Utility company’s challenge is keeping up with PM for 2,700 vehicles

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Updated Nov 4, 2013

Preventive maintenance (PM) is one of the most important keys to keeping trucks on the road. Regardless of the size of your fleet – or the class of your truck – scheduling maintenance can be tricky, especially when you oversee 2,000-plus pieces of various rolling stock.

Tom Browne, Fleet Services Region Manager for Alabama Power Company, currently oversees more than 2,700 trucks and heavy equipment.

His daily challenge is keeping it all running.

“When we put a new truck in service, we set up a PM as soon as it’s put in service,” he says.

Browne and his team track the needs of equipment across 52,423 square miles and all of Alabama’s 67 counties. The company has service capabilities at each of its plants with major service centers in the state’s larger cities. In all, there are 25 APCo garages across the state.

The PM needs of each truck are tracked through M5, a tracking application that organizes truck and equipment data.

Browne runs a report each month, which details which trucks need PM, and shows any trucks that may have missed PM the previous months.

“We have that report broken down by crew and by garage,” he says, “and we’ll contact the crew foreman to schedule the maintenance.”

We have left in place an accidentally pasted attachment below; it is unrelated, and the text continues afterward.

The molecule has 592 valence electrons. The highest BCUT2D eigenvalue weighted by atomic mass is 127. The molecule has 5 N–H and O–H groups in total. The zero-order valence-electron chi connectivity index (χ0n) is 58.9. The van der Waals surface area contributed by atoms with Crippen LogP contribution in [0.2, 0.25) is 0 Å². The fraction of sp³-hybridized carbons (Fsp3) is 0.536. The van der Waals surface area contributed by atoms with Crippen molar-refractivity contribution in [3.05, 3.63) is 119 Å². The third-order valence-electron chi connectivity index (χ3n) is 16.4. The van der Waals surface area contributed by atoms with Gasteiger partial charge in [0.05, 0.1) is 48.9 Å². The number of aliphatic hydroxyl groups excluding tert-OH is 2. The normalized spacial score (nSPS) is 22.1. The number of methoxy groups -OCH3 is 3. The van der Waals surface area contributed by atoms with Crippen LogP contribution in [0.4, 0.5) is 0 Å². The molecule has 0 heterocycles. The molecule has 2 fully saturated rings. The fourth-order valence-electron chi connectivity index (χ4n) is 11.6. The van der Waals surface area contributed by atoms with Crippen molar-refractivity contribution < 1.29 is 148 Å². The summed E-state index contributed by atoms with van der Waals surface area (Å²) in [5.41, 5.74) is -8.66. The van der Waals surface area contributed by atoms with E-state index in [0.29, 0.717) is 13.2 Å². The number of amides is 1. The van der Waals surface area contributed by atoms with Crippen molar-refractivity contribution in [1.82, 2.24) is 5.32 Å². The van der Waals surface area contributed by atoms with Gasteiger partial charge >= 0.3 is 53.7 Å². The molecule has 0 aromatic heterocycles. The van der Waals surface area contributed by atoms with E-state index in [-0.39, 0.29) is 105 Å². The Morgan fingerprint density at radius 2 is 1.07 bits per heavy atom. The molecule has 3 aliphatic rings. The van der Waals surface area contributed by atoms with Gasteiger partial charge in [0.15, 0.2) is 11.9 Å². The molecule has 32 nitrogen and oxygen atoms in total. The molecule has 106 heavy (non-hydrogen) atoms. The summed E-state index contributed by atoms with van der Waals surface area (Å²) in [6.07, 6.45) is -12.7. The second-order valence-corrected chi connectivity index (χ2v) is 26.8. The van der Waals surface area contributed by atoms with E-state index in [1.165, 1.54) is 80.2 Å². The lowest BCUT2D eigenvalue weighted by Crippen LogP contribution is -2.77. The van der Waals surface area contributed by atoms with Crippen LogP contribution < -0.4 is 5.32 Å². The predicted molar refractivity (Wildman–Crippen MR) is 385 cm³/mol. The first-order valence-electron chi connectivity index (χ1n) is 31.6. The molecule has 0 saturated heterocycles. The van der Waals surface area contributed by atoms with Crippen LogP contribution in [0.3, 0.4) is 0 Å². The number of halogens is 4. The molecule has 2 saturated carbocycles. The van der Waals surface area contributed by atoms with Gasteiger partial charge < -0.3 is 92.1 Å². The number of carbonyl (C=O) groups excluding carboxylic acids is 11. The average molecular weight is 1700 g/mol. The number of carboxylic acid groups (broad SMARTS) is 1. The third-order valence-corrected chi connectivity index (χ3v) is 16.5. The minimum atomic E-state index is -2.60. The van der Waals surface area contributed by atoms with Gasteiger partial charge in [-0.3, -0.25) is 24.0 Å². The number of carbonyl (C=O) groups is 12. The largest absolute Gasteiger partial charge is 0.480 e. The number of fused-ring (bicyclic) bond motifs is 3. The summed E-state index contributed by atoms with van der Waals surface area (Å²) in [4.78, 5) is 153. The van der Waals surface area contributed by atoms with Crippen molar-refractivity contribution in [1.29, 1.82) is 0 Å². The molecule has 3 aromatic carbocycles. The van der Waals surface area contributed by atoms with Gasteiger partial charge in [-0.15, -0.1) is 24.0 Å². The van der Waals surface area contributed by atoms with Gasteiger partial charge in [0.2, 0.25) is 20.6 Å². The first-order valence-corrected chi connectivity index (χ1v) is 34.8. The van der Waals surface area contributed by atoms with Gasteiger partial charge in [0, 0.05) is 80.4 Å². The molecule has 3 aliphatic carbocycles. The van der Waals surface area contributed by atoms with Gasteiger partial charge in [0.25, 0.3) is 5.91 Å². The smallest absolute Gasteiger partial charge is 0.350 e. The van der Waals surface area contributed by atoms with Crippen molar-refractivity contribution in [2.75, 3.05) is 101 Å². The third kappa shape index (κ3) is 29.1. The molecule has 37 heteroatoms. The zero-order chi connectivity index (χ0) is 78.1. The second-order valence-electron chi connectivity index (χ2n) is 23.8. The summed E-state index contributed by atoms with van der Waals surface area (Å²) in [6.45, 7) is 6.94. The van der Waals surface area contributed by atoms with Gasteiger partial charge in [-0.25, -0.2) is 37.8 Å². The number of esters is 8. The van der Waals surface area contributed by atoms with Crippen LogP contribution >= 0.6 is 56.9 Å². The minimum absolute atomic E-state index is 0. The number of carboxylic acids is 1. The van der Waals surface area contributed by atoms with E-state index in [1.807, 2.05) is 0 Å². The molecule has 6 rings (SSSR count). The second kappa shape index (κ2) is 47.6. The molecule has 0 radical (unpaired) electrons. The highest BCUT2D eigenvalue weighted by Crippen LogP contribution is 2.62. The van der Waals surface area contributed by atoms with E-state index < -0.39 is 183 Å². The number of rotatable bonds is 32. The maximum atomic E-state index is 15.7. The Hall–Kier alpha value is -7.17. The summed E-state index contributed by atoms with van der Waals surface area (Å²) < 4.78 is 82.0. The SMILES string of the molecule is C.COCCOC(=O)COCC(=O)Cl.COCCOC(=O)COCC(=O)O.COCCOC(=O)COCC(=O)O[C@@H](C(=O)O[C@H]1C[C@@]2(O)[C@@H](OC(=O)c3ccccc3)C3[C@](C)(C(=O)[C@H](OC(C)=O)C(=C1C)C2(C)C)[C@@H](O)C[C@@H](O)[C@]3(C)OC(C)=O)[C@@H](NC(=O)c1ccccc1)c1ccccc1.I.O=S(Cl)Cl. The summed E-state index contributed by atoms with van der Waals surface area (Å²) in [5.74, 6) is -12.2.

Crews can schedule maintenance at any of the company’s power plants or service centers, and the report will tell the technician what service is needed and detail any equipment or tools needed to perform the task.

Many of the service shops run night shifts so equipment can be serviced while the truck is not needed. In cases where service can’t be completed, crews will do what work they can before the truck heads back out.

““We don’t want them to be inconvenienced,” Browne says of the crews. “If a PM can’t be completed, we’ll set it up so (the truck) can still be used the next day and brought back in to finish.”

Alabama Power’s fleet includes light- and heavy-duty trucks, trailers, and other equipment, and construction equipment.

All technicians are cross-trained to work on both gas and diesel engines.

“When you become a Tech1, you’ve been through a whole lot of training, and you should be skilled and qualified enough to work on anything from an F-150 to a bucket truck,” Browne says of a process that can take up to two years.

Technicians are generally hired on as a Utility Assistant and work their way up to technicians through a hands-on apprenticeship.

Technicians can continue training to become Master Technicians.

“Master Tech is the highest level,” Browne says. “That means you’ve passed all the ASE tests, gone through all internal training…That takes a few years after being a technician.”

Master Technicians also shoulder the responsibility of servicing the company’s hydraulic equipment.

Browne says Southern Company outsources very little of its vehicle and equipment maintenance, instead focusing on training employees to handle everything in house.

photo-1“We’ll farm out some tire work because that becomes cumbersome,” he says. “Unless it’s something like a warranty situation, we’ll do it all in-house.

Even in some warranty situations, Browne’s team will keep the repairs in-house as Southern Company is certified as a warranty station for most major manufacturers.

The company employs approximately 100 technicians and nine Master Technicians with 20 additional Utility Assistants.

The annual mileage on each truck can vary greatly with trucks in rural areas logging 40,000-plus miles a year. Trucks stationed in larger cities can drive as few as 12,000 miles annually.